Examination of the airframe revealed no evidence to indicate any preimpact failure or malfunction. All components necessary for flight were present at the crash site.
Examination of the flight control system revealed no evidence to indicate any preimpact failure or malfunction. Continuity of the flight control system was established for pitch, roll, and yaw.
Examination of the engine assembly and engine accessories revealed no evidence to indicate a precrash failure or malfunction. A Textron Lycoming or equivalent nameplate was not located on the engine. A homemade nameplate was attached to the engine. Review of Textron Lycoming Service Instruction No. 1042T revealed that the GPD (Red Seal) SJ-270 spark plugs removed from the engine are not approved for use by Textron Lycoming in its piston aircraft engines.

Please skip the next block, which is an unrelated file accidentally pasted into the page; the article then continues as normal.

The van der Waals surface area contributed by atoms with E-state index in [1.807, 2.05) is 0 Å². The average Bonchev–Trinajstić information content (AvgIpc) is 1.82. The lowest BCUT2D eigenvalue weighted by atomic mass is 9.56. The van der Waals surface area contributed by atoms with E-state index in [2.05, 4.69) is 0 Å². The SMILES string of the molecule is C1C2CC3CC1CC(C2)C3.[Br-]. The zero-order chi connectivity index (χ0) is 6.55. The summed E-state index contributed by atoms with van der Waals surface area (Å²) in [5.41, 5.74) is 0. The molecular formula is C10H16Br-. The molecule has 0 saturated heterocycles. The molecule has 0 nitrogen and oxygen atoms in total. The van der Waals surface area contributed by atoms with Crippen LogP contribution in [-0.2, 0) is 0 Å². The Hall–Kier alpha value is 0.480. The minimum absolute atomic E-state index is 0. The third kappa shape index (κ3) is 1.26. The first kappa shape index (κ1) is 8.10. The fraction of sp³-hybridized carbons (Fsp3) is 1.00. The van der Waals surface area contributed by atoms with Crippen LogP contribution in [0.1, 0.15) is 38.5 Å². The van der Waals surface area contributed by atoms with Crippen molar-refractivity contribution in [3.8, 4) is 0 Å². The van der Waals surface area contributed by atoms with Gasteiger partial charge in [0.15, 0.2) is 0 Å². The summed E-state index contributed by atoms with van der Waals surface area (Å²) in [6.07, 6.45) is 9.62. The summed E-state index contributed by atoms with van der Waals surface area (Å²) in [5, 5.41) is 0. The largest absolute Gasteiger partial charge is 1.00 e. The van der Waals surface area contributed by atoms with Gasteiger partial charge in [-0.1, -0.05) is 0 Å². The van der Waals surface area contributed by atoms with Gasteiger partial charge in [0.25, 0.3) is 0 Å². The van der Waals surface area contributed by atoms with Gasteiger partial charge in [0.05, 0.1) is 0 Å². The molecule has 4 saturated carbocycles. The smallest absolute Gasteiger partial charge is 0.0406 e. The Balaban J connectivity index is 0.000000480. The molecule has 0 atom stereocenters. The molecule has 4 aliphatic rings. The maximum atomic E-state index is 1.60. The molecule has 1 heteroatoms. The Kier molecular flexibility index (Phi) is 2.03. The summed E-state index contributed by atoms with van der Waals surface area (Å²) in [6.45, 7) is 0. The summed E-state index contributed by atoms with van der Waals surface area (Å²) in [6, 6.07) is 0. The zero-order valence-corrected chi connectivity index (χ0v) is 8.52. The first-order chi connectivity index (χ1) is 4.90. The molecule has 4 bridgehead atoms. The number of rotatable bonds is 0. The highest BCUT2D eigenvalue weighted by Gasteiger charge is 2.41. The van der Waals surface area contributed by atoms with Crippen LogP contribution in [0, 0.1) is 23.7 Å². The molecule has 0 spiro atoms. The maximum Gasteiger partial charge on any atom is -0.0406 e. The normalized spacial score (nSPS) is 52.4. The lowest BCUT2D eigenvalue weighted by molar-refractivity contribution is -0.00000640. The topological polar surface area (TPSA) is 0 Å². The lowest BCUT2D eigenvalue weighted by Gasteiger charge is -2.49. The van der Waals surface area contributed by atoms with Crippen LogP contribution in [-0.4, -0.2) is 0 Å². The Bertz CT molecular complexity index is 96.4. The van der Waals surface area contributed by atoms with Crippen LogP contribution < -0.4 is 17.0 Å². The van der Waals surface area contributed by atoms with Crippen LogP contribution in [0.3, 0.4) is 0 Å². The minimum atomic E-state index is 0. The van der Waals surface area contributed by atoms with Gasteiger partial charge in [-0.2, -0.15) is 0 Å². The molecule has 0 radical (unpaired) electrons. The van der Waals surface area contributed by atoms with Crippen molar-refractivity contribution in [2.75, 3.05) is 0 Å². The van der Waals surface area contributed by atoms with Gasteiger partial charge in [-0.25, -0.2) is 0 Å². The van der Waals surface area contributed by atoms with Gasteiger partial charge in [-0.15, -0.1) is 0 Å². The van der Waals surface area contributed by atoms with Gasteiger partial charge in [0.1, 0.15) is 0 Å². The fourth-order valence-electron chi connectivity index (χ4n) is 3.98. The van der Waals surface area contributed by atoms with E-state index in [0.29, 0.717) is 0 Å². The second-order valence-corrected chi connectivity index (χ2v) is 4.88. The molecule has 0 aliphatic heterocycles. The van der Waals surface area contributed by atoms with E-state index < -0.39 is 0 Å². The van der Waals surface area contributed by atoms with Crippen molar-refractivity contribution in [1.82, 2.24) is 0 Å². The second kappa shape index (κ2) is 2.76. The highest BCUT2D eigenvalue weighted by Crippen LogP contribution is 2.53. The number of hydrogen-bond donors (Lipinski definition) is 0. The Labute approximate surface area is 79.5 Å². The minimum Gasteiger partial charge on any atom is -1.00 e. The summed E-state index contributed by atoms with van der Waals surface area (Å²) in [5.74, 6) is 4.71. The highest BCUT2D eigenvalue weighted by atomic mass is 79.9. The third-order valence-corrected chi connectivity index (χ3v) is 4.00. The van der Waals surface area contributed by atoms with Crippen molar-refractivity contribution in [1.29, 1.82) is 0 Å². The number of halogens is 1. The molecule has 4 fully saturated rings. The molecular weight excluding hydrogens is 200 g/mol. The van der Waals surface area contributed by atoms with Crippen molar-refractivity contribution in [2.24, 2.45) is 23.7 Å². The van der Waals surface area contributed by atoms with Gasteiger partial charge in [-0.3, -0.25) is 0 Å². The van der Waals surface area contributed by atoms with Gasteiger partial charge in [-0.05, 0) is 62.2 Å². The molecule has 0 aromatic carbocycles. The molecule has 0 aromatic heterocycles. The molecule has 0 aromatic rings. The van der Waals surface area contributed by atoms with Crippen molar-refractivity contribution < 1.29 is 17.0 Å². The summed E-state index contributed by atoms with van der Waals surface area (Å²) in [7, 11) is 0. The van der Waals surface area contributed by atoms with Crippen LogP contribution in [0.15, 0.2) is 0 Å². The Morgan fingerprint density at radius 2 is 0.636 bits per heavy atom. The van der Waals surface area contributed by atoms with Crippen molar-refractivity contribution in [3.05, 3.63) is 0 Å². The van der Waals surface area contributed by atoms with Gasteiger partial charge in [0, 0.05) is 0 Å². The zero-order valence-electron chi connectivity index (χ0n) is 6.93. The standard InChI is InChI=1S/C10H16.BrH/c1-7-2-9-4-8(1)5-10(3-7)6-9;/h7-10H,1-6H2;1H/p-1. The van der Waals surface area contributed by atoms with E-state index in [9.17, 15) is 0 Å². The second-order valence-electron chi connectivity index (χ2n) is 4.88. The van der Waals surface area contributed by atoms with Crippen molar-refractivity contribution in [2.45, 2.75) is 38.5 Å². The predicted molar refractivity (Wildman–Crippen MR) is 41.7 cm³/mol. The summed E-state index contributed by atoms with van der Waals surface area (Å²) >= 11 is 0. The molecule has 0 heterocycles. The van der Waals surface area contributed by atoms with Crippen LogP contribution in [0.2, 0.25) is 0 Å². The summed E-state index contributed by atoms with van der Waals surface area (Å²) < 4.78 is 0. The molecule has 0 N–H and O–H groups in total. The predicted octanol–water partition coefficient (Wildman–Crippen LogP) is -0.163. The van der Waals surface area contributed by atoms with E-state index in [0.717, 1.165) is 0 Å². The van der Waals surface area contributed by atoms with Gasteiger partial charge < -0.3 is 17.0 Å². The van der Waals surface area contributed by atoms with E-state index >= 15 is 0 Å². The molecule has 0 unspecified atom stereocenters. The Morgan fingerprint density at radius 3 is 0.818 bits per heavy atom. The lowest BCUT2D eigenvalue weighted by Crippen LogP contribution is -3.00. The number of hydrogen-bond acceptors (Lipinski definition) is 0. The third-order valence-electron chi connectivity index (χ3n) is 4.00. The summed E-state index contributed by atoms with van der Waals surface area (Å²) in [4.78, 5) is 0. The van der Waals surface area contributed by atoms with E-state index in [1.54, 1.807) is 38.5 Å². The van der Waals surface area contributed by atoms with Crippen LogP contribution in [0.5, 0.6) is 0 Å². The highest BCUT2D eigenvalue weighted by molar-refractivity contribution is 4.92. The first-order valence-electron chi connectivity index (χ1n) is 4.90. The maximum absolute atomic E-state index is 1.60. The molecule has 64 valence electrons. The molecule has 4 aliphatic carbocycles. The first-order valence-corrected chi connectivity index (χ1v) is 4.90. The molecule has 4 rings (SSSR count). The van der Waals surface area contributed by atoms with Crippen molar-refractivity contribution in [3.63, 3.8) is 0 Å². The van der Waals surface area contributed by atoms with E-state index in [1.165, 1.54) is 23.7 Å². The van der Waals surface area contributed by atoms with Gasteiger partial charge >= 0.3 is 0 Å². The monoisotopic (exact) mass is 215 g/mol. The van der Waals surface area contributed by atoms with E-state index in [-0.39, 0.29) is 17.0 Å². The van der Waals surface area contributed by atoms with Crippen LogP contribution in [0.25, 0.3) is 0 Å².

MEDICAL AND PATHOLOGICAL INFORMATION
Post-mortem examination of the pilot, Cletus G. Klein, was conducted by Dr.Don C. Cornell, Associate Medical Examiner, District 5, Leesburg, Florida, on August 21, 1993. The cause of death was multiple traumatic injuries. Post-mortem toxicology studies of specimens from the pilot were performed by the Doctors & Physicians Laboratory, Leesburg, Florida, and by the Forensic Toxicology Research Section, Federal Aviation Administration, Oklahoma City, Oklahoma. These studies were negative for neutral, acidic, and basic drugs.
Post-mortem examination of the passenger, Joan Klein, was conducted by Dr. Don C. Cornell, Associate Medical Examiner, District 5, Leesburg, Florida, on August 21, 1993. The cause of death was multiple traumatic injuries. Post-mortem toxicology studies of specimens from the passenger were performed by the Doctors & Physicians Laboratory, Leesburg, Florida. These studies were negative for neutral, basic, and acidic drugs.
TEST AND RESEARCH
Refueling personnel at Lebanon, Tennessee, and Lagrange, Georgia, stated the pilot supervised the refueling of the left and right interconnected wing fuel tanks. No fuel was added to the header fuel tank.